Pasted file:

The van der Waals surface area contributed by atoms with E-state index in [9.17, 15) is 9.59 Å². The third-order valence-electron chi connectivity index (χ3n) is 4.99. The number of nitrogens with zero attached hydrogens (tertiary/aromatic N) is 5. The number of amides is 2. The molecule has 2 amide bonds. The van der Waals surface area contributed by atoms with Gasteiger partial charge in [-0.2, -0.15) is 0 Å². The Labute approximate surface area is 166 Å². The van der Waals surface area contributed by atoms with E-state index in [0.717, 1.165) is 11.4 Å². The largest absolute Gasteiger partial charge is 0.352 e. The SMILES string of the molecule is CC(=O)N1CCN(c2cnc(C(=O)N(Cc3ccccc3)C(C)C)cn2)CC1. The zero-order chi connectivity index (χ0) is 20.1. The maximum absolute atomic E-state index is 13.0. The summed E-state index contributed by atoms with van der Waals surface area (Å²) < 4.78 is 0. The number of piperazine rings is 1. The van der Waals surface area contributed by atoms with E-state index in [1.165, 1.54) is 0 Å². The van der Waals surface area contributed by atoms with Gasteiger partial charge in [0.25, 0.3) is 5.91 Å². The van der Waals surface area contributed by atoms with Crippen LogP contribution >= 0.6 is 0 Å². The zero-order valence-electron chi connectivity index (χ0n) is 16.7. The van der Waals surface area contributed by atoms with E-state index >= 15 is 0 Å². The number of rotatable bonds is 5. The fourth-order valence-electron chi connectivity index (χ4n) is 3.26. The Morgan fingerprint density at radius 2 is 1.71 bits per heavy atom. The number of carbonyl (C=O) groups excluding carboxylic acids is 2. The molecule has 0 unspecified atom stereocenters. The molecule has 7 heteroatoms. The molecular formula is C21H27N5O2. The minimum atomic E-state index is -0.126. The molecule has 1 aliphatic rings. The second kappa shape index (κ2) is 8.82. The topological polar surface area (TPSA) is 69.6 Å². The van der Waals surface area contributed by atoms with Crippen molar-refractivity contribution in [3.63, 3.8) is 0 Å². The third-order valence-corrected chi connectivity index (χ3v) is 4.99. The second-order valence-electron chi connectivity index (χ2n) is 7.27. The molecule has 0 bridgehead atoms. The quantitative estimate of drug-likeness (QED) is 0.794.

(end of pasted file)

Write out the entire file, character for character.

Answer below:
The van der Waals surface area contributed by atoms with E-state index in [9.17, 15) is 9.59 Å². The third-order valence-electron chi connectivity index (χ3n) is 4.99. The number of nitrogens with zero attached hydrogens (tertiary/aromatic N) is 5. The number of amides is 2. The molecule has 2 amide bonds. The van der Waals surface area contributed by atoms with Gasteiger partial charge in [-0.2, -0.15) is 0 Å². The Labute approximate surface area is 166 Å². The van der Waals surface area contributed by atoms with E-state index in [0.717, 1.165) is 11.4 Å². The largest absolute Gasteiger partial charge is 0.352 e. The SMILES string of the molecule is CC(=O)N1CCN(c2cnc(C(=O)N(Cc3ccccc3)C(C)C)cn2)CC1. The zero-order chi connectivity index (χ0) is 20.1. The maximum absolute atomic E-state index is 13.0. The summed E-state index contributed by atoms with van der Waals surface area (Å²) < 4.78 is 0. The number of piperazine rings is 1. The van der Waals surface area contributed by atoms with E-state index in [1.165, 1.54) is 0 Å². The van der Waals surface area contributed by atoms with Gasteiger partial charge in [0.25, 0.3) is 5.91 Å². The van der Waals surface area contributed by atoms with Crippen LogP contribution >= 0.6 is 0 Å². The zero-order valence-electron chi connectivity index (χ0n) is 16.7. The van der Waals surface area contributed by atoms with E-state index >= 15 is 0 Å². The number of rotatable bonds is 5. The fourth-order valence-electron chi connectivity index (χ4n) is 3.26. The Morgan fingerprint density at radius 2 is 1.71 bits per heavy atom. The number of carbonyl (C=O) groups excluding carboxylic acids is 2. The molecule has 0 unspecified atom stereocenters. The molecule has 7 heteroatoms. The molecular formula is C21H27N5O2. The minimum atomic E-state index is -0.126. The molecule has 1 aliphatic rings. The second kappa shape index (κ2) is 8.82. The topological polar surface area (TPSA) is 69.6 Å². The van der Waals surface area contributed by atoms with Crippen molar-refractivity contribution in [3.63, 3.8) is 0 Å². The third-order valence-corrected chi connectivity index (χ3v) is 4.99. The second-order valence-electron chi connectivity index (χ2n) is 7.27. The molecule has 0 bridgehead atoms. The quantitative estimate of drug-likeness (QED) is 0.794.